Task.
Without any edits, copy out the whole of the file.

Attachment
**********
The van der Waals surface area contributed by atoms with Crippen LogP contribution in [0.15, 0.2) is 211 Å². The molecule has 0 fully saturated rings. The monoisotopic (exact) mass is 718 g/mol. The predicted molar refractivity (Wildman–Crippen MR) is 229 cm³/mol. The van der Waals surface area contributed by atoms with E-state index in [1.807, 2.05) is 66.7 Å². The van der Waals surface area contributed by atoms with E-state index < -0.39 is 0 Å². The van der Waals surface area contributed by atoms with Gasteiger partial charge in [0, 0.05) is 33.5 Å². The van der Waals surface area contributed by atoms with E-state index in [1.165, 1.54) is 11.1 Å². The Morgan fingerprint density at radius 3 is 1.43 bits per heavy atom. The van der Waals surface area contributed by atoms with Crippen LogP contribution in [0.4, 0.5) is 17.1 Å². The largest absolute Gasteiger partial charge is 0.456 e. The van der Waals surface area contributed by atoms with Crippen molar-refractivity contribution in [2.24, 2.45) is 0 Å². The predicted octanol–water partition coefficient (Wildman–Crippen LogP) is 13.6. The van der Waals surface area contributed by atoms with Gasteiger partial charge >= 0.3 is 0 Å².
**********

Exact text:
The van der Waals surface area contributed by atoms with Crippen LogP contribution in [0.15, 0.2) is 211 Å². The molecule has 0 fully saturated rings. The monoisotopic (exact) mass is 718 g/mol. The predicted molar refractivity (Wildman–Crippen MR) is 229 cm³/mol. The van der Waals surface area contributed by atoms with E-state index in [1.807, 2.05) is 66.7 Å². The van der Waals surface area contributed by atoms with E-state index < -0.39 is 0 Å². The van der Waals surface area contributed by atoms with Gasteiger partial charge in [0, 0.05) is 33.5 Å². The van der Waals surface area contributed by atoms with E-state index in [1.165, 1.54) is 11.1 Å². The Morgan fingerprint density at radius 3 is 1.43 bits per heavy atom. The van der Waals surface area contributed by atoms with Crippen LogP contribution in [0.4, 0.5) is 17.1 Å². The largest absolute Gasteiger partial charge is 0.456 e. The van der Waals surface area contributed by atoms with Crippen molar-refractivity contribution in [2.24, 2.45) is 0 Å². The predicted octanol–water partition coefficient (Wildman–Crippen LogP) is 13.6. The van der Waals surface area contributed by atoms with Gasteiger partial charge >= 0.3 is 0 Å².